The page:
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Meet Dr. TS Park

A Brief Bio:

After graduating from the Yonsei University College of Medicine in Seoul, Korea, in 1971, Dr. Park completed his neurosurgery residency at Yonsei and received first place in the board certification examination by the Korean Board of Neurological Surgery. He moved to the University of Virginia in 1976, and after six additional years of residencies and fellowships, Dr. Park scored in the 100th percentile in the written examination of the American Board of Neurological Surgery.


Dr. Park has made pioneering improvements to several neurosurgical procedures for children, most notably the selective dorsal rhizotomy (SDR). In 1986, he started the SDR program to improve walking in children who suffer from spastic cerebral palsy. Today, he has performed SDR surgery on more than 4,000 children and young adults from 72 countries. His improved surgical technique and patients have been featured in Time magazine and on CNN, NBC and the BBC.

Always interested in the long-term progress of his patients, Dr. Park has created a Facebook page for SDR to stay connected to his domestic and international dorsal rhizotomy patients. His Facebook page now has more than 10,000 members, and he has been instrumental in the creation of an international network of SDR Facebook pages in the United States, Canada, England, Wales, Scotland, Israel, Ireland, Hungary, Sweden, Brazil, Poland and Korea.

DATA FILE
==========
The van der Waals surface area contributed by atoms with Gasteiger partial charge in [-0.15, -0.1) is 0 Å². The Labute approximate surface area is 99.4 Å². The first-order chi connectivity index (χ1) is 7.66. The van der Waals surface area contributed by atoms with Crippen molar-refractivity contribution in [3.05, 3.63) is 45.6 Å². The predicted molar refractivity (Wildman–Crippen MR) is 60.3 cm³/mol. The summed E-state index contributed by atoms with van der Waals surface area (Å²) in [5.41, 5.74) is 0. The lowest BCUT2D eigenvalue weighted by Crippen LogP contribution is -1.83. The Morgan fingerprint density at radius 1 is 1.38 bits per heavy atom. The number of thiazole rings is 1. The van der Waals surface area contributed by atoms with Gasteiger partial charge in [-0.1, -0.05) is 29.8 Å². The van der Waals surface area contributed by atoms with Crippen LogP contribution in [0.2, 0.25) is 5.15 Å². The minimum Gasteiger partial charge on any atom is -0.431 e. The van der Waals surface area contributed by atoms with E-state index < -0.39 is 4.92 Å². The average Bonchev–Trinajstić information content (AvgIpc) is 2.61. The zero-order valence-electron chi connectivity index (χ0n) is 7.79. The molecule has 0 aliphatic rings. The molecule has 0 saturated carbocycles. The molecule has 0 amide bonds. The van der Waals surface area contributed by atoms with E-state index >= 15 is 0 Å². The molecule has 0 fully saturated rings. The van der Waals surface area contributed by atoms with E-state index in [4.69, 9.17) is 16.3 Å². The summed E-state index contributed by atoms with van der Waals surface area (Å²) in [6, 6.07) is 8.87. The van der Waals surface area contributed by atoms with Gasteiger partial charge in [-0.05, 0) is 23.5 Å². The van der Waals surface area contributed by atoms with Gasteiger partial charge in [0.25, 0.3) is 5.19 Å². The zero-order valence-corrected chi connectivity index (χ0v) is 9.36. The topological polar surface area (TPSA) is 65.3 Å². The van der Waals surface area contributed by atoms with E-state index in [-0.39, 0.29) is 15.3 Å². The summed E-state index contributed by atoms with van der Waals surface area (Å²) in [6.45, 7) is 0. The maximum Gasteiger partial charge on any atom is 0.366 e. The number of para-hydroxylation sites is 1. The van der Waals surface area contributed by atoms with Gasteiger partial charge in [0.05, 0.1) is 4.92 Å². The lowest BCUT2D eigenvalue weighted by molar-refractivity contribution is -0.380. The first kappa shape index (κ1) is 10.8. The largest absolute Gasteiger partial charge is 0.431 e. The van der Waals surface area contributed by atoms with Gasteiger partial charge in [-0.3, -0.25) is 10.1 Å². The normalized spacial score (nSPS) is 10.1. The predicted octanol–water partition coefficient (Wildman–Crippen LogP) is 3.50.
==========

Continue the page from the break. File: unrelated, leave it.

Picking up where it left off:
Dr. Park received a seven-year Javits Neuroscience Investigator Award from the National Institute of Neurological Disorders and Stroke (NINDS) to fund his laboratory research from 1999-2007. He was honored with the most prestigious award given to neurosurgeons, the H. Richard Winn, MD, Prize for Meritorious Research from the Society of Neurological Surgeons in 2008, and he received the Distinguished Faculty Clinician Award from Washington University School of Medicine in 2011. He serves on the American Board of Medical Specialties, the American Board of Neurological Surgery and the American Board of Pediatric Neurosurgery. He was an editorial board member of Journal of Neurosurgery, Journal of Neurosurgery: Pediatrics and Child’s Nervous System. He has written 42 chapters and 188 articles in peer-reviewed journals and has edited four books.


Dr. Park’s laboratory work initially focused on the role of adenosine in the regulation of cerebral blood flow in newborns. His laboratory was the first to demonstrate evidence that linked some chemical mediators to blood-brain barrier breakdown during post-asphyxic restoration of the flow of blood in the newborn.

He and his wife, Meeaeng, have two children.


Excerpt copied from:

*updated the number of patients treated to 4,000 across 72 countries since the original article was published in 2013, and added in the development of the Canadian SDR facebook page (Support 4 SDR in Ontario).

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